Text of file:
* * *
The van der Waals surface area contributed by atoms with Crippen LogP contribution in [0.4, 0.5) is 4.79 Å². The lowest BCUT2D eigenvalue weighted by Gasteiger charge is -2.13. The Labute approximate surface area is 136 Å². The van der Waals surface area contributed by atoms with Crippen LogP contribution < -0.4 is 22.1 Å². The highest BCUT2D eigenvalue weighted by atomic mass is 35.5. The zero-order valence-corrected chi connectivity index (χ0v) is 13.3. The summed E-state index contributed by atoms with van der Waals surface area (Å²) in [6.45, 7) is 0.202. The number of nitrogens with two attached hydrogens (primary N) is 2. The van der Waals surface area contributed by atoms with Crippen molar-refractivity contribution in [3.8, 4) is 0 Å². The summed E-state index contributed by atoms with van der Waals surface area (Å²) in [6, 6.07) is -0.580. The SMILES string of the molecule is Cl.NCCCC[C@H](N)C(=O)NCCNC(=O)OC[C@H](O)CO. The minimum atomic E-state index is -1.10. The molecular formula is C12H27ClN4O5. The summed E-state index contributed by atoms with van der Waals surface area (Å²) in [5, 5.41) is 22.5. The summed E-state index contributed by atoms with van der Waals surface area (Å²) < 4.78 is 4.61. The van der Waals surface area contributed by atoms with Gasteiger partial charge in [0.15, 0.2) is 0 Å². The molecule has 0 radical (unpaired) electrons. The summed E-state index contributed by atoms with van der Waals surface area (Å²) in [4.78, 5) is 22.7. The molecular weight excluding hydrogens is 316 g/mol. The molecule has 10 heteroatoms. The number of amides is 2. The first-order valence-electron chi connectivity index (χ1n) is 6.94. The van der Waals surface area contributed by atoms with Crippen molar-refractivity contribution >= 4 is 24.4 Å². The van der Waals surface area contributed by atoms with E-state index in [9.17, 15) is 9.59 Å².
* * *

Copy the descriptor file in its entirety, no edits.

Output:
The van der Waals surface area contributed by atoms with Crippen LogP contribution in [0.4, 0.5) is 4.79 Å². The lowest BCUT2D eigenvalue weighted by Gasteiger charge is -2.13. The Labute approximate surface area is 136 Å². The van der Waals surface area contributed by atoms with Crippen LogP contribution < -0.4 is 22.1 Å². The highest BCUT2D eigenvalue weighted by atomic mass is 35.5. The zero-order valence-corrected chi connectivity index (χ0v) is 13.3. The summed E-state index contributed by atoms with van der Waals surface area (Å²) in [6.45, 7) is 0.202. The number of nitrogens with two attached hydrogens (primary N) is 2. The van der Waals surface area contributed by atoms with Crippen molar-refractivity contribution in [3.8, 4) is 0 Å². The summed E-state index contributed by atoms with van der Waals surface area (Å²) in [6, 6.07) is -0.580. The SMILES string of the molecule is Cl.NCCCC[C@H](N)C(=O)NCCNC(=O)OC[C@H](O)CO. The minimum atomic E-state index is -1.10. The molecular formula is C12H27ClN4O5. The summed E-state index contributed by atoms with van der Waals surface area (Å²) in [5, 5.41) is 22.5. The summed E-state index contributed by atoms with van der Waals surface area (Å²) < 4.78 is 4.61. The van der Waals surface area contributed by atoms with Gasteiger partial charge in [0.15, 0.2) is 0 Å². The molecule has 0 radical (unpaired) electrons. The summed E-state index contributed by atoms with van der Waals surface area (Å²) in [4.78, 5) is 22.7. The molecular weight excluding hydrogens is 316 g/mol. The molecule has 10 heteroatoms. The number of amides is 2. The first-order valence-electron chi connectivity index (χ1n) is 6.94. The van der Waals surface area contributed by atoms with Crippen molar-refractivity contribution >= 4 is 24.4 Å². The van der Waals surface area contributed by atoms with E-state index in [9.17, 15) is 9.59 Å².